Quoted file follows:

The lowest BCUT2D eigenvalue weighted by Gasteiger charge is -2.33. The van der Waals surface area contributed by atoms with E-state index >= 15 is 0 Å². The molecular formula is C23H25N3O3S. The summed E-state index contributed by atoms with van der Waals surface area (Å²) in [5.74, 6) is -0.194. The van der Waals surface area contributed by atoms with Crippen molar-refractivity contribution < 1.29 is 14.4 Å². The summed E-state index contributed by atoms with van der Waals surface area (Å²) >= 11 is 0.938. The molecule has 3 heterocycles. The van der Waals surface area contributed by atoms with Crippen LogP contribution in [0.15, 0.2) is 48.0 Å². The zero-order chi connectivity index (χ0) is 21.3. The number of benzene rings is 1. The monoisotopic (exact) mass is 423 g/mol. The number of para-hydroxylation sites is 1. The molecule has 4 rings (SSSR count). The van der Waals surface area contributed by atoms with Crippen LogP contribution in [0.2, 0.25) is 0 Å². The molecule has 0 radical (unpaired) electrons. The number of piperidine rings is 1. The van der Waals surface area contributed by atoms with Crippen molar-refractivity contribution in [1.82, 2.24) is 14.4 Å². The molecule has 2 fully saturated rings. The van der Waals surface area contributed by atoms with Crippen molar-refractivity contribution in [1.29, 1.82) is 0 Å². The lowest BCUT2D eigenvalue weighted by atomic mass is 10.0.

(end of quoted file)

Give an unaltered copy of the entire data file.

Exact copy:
The lowest BCUT2D eigenvalue weighted by Gasteiger charge is -2.33. The van der Waals surface area contributed by atoms with E-state index >= 15 is 0 Å². The molecular formula is C23H25N3O3S. The summed E-state index contributed by atoms with van der Waals surface area (Å²) in [5.74, 6) is -0.194. The van der Waals surface area contributed by atoms with Crippen molar-refractivity contribution < 1.29 is 14.4 Å². The summed E-state index contributed by atoms with van der Waals surface area (Å²) >= 11 is 0.938. The molecule has 3 heterocycles. The van der Waals surface area contributed by atoms with Crippen LogP contribution in [0.15, 0.2) is 48.0 Å². The zero-order chi connectivity index (χ0) is 21.3. The number of benzene rings is 1. The monoisotopic (exact) mass is 423 g/mol. The number of para-hydroxylation sites is 1. The molecule has 4 rings (SSSR count). The van der Waals surface area contributed by atoms with Crippen LogP contribution in [0.2, 0.25) is 0 Å². The molecule has 0 radical (unpaired) electrons. The number of piperidine rings is 1. The van der Waals surface area contributed by atoms with Crippen molar-refractivity contribution in [1.82, 2.24) is 14.4 Å². The molecule has 2 fully saturated rings. The van der Waals surface area contributed by atoms with Crippen molar-refractivity contribution in [1.29, 1.82) is 0 Å². The lowest BCUT2D eigenvalue weighted by atomic mass is 10.0.